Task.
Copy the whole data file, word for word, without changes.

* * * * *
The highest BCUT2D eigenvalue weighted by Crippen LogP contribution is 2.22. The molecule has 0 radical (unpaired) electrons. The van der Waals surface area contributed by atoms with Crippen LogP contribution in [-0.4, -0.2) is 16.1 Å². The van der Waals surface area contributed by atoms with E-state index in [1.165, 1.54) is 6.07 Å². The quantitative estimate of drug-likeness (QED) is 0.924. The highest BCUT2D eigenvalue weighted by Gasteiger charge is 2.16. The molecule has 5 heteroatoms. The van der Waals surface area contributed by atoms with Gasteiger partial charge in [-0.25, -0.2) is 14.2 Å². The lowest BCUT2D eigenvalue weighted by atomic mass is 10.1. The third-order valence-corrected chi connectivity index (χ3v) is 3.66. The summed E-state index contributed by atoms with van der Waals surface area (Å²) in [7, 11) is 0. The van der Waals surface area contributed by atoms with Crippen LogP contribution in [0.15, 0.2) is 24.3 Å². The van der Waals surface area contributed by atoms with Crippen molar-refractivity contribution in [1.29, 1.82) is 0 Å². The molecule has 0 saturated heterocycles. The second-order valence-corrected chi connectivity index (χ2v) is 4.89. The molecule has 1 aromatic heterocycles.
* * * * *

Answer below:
The highest BCUT2D eigenvalue weighted by Crippen LogP contribution is 2.22. The molecule has 0 radical (unpaired) electrons. The van der Waals surface area contributed by atoms with Crippen LogP contribution in [-0.4, -0.2) is 16.1 Å². The van der Waals surface area contributed by atoms with E-state index in [1.165, 1.54) is 6.07 Å². The quantitative estimate of drug-likeness (QED) is 0.924. The highest BCUT2D eigenvalue weighted by Gasteiger charge is 2.16. The molecule has 5 heteroatoms. The van der Waals surface area contributed by atoms with Gasteiger partial charge in [-0.25, -0.2) is 14.2 Å². The lowest BCUT2D eigenvalue weighted by atomic mass is 10.1. The third-order valence-corrected chi connectivity index (χ3v) is 3.66. The summed E-state index contributed by atoms with van der Waals surface area (Å²) in [7, 11) is 0. The van der Waals surface area contributed by atoms with Crippen LogP contribution in [0.15, 0.2) is 24.3 Å². The van der Waals surface area contributed by atoms with Crippen molar-refractivity contribution in [1.29, 1.82) is 0 Å². The molecule has 0 saturated heterocycles. The second-order valence-corrected chi connectivity index (χ2v) is 4.89. The molecule has 1 aromatic heterocycles.